History Of The English Language

The story of a bunch of unwashed illiterate thugs who ruled a country for four hundred years, leaving shires, debating councils, one good history book, boring poetry, bad housing and a practical fluid language. Aethelred the Unready is long gone, but the language he used remains, changed and modified; still used by two thirds of the world as a means of communication in business, banking, and Hollywood Movies.

English is a Germanic language, originally very different from the language now spoken throughout the world. From western Germany and southern Denmark, it was originally a guttural language with few long words.

The speakers of English, Angles, Saxons, Jutes, colonised Britain in fits and starts from the 5th century, taking advantage of the retreat of Roman civilisation and competition between British ‘Big Men’, who each established small states, which replaced it. This was the time of Arthur, who, if he ever existed, was probably a British warlord in the west of the island, one of many fighting the newly formed Anglo-Saxon kingdoms in the east. The original British language may have been similar to present day Welsh, but we can’t be sure.

Germanic tribes occupied all of Western Europe during this time, establishing new states. In Italy it was the Ostrogoths and Lombards, in France the Burgundians, Franks (from where we get the name France) and Allamanni (from where we get the name Germany). But in none of these countries did the Germanic languages prevail. In each of these countries, a Latin dialect is spoken, in England it is a German variant.

The Anglo-Saxons were skilled craftsmen, farmers and warriors but they were pagans. They believed in warrior gods and strong belligerent goddesses. They had poetry, plenty of poetry, but its often very boring stuff about fighting, death and monsters. Also, the Anglo Saxons loved riddles. Besides their poetry, they entertained themselves with riddles. Wordplay was prominent it seems in their long huts and around their campfires. In Britain as a whole, towns deteriorated. The Anglo Saxons didn’t like towns, but lived in farmsteads and villages.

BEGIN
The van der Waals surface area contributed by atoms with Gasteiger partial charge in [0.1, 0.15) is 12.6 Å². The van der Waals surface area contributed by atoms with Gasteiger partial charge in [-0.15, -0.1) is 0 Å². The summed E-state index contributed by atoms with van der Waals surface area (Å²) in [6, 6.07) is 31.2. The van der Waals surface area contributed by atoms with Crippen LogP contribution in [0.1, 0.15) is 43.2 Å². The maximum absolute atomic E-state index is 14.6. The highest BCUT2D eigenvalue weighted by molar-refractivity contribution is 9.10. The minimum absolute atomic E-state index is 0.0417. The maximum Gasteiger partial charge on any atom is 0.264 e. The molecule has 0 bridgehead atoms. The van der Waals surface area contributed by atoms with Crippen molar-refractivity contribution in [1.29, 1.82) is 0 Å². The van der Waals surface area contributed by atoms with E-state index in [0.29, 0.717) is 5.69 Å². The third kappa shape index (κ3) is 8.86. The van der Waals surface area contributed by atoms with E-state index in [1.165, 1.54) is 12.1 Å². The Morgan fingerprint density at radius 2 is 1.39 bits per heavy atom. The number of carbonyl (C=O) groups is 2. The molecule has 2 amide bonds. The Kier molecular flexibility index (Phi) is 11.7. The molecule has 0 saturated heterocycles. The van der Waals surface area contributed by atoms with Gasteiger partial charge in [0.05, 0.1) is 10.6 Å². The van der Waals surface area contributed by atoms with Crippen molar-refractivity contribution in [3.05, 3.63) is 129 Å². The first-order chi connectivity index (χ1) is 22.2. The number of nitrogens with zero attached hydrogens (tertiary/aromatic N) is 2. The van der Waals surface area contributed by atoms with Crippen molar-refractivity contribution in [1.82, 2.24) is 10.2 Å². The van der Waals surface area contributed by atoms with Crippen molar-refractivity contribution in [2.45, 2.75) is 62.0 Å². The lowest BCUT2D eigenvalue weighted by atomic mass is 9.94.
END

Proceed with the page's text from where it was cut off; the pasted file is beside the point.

We now know that many indigenous Britains survived the barbarian onslaughts. How did all the British come to relinquish their own tongue, soon speaking English instead? We don’t know. The Anglo-Saxons were relatively few in number. Their supremacy was mainly political. One interesting theory by an historian is that many people in East England may already have spoken English as a first or second language due to their proximity to Friesian lands, where the language came from. Another suggests that the dominance of German elite groups on the continent encouraged its adoption in Britain.
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Over time, the indigenous population, for whatever reason, began identifying with their new rulers, assuming their culture including their language. Perhaps, they did so simply because it was a new world ruled by Germans instead of Romans, the British Isles looking to the north rather than the southern parts of Europe. Anyway, for whatever reason, English, similar to Friesian and Dutch, secured a foothold in these Islands.

If you were to hear Old English spoken, you would hardly understand a word. One or two words would pop up as recognisable, but that’s all. The common Indo-European words for mother, father, brother, God, would be distinguishable amongst the deep guttural grunts and barks. The smooth sensual flow of modern English would be absent.

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